### Abstract

- Top of page
- Abstract
- 1. Introduction
- 2. Inverse probability weighting in surveys
- 3. Multistage sampling and multilevel models
- 4. Pseudo-maximum-likelihood estimation for multilevel models
- 5. Sandwich estimator of the standard errors
- 6. Application
- 7. Simulation
- 8. Discussion
- Acknowledgements
- References
- Appendix

**Summary. ** Multilevel modelling is sometimes used for data from complex surveys involving multistage sampling, unequal sampling probabilities and stratification. We consider generalized linear mixed models and particularly the case of dichotomous responses. A pseudolikelihood approach for accommodating inverse probability weights in multilevel models with an arbitrary number of levels is implemented by using adaptive quadrature. A sandwich estimator is used to obtain standard errors that account for stratification and clustering. When level 1 weights are used that vary between elementary units in clusters, the scaling of the weights becomes important. We point out that not only variance components but also regression coefficients can be severely biased when the response is dichotomous. The pseudolikelihood methodology is applied to complex survey data on reading proficiency from the American sample of the ‘Program for international student assessment’ 2000 study, using the Stata program gllamm which can estimate a wide range of multilevel and latent variable models. Performance of pseudo-maximum-likelihood with different methods for handling level 1 weights is investigated in a Monte Carlo experiment. Pseudo-maximum-likelihood estimators of (conditional) regression coefficients perform well for large cluster sizes but are biased for small cluster sizes. In contrast, estimators of marginal effects perform well in both situations. We conclude that caution must be exercised in pseudo-maximum-likelihood estimation for small cluster sizes when level 1 weights are used.

### 1. Introduction

- Top of page
- Abstract
- 1. Introduction
- 2. Inverse probability weighting in surveys
- 3. Multistage sampling and multilevel models
- 4. Pseudo-maximum-likelihood estimation for multilevel models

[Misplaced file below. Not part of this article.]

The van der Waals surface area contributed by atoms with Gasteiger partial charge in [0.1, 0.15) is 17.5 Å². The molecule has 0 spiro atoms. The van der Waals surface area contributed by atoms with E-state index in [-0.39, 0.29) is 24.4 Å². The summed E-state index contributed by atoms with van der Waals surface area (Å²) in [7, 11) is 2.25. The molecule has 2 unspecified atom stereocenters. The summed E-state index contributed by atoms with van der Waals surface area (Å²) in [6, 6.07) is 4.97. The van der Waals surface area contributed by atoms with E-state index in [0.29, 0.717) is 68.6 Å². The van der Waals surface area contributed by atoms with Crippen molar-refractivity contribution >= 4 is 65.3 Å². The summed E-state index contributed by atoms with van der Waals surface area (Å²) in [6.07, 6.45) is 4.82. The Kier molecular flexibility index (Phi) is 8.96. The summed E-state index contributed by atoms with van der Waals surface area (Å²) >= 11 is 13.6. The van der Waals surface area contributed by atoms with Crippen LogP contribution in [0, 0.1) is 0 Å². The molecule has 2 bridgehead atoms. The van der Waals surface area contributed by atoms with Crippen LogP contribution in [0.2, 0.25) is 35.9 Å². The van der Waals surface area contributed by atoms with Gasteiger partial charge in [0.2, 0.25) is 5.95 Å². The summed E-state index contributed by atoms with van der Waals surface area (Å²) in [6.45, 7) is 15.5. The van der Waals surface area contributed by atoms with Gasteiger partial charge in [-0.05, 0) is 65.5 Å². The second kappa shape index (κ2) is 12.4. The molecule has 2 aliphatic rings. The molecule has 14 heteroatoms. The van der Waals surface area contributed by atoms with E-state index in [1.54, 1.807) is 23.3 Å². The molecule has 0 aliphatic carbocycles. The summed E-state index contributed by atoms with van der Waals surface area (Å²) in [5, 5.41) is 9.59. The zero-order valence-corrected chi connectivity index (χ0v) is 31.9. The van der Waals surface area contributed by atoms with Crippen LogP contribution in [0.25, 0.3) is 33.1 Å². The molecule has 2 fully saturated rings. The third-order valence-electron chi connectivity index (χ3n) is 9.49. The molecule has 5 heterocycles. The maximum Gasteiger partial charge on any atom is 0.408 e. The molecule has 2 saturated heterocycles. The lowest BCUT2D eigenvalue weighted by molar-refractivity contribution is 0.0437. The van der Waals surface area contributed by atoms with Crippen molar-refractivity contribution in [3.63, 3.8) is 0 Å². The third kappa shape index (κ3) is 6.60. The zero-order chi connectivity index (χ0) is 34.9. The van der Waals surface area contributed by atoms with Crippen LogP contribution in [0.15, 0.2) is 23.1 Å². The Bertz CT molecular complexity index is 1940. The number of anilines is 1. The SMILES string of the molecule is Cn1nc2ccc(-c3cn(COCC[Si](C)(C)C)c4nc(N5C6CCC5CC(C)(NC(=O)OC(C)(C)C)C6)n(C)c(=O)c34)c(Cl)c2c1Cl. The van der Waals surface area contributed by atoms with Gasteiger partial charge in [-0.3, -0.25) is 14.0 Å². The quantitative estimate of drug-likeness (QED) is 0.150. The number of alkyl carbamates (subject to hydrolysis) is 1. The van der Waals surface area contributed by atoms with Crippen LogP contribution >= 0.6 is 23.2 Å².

- 5. Sandwich estimator of the standard errors
- 6. Application
- 7. Simulation
- 8. Discussion
- Acknowledgements
- References
- Appendix

Surveys often employ multistage sampling designs where clusters (or primary sampling units (PSUs)) are sampled in the first stage, subclusters in the second stage, etc., until elementary units are sampled in the final stage. This results in a multilevel data set, each stage corresponding to a level with elementary units at level 1 and PSUs at the top level *L*. At each stage, the units at the corresponding level are often selected with unequal probabilities, typically leading to biased parameter estimates if standard multilevel modelling is used. Longford (1995a,b, 1996), Graubard and Korn (1996), Korn and Graubard (2003), Pfeffermann *et al.* (1998) and others have discussed the use of sampling weights to rectify this problem in the context of two-level linear (or linear mixed) models, particularly random-intercept models. In this paper we consider generalized linear mixed models.

When estimating models that are based on complex survey data, sampling weights are sometimes incorporated in the likelihood, producing a pseudolikelihood (e.g. Skinner (1989) and Chambers (2003)). For two-level linear models, Pfeffermann *et al.* (1998) implemented pseudo-maximum-likelihood estimation by using a probability-weighted iterative generalized least squares algorithm. For generalized linear mixed models, a weighted version of the iterative quasi-likelihood algorithm (e.g. Goldstein (1991)), which is analogous to probability-weighted iterative generalized least squares, is implemented in MLwiN (Rasbash *et al*., 2003). Unfortunately, this method is not expected to perform well since unweighted penalized quasi-likelihood often produces biased estimates, in particular when the responses are dichotomous (e.g. Rodríguez and Goldman (1995, 2001)). Furthermore, Renard and Molenberghs (2002) reported serious convergence problems and strange estimates when using MLwiN with probability weights for dichotomous responses.

A better approach for generalized linear mixed models is full pseudo-maximum-likelihood estimation, for instance via numerical integration. Grilli and Pratesi (2004) accomplished this by using SAS NLMIXED (Wolfinger, 1999) which implements maximum likelihood estimation for generalized linear mixed models by using adaptive quadrature. However, they had to resort to various tricks and the use of frequency weights at level 2 since probability weights are not accommodated. SAS NLMIXED is furthermore confined to models with no more than two levels. Another limitation is that it provides only model-based standard errors which are not valid for pseudo-maximum-likelihood estimation. Grilli and Pratesi (2004) therefore implemented an extremely computer-intensive nonparametric bootstrapping approach.

In this paper we describe full pseudo-maximum-likelihood estimation for generalized linear mixed models with any number of levels via adaptive quadrature (Rabe-Hesketh *et al*., 2005). Appropriate standard errors are obtained by using the sandwich estimator (Taylor linearization). Our approach is implemented in the Stata program gllamm (e.g. Rabe-Hesketh *et al*. (2002, 2004a) and Rabe-Hesketh and Skrondal (2005)), which allows specification of probability weights, as well as PSUs (if they are not included as the top level in the model) and strata. These methods are applied to the American sample of the ‘Program for international student assessment’ (PISA) 2000 study.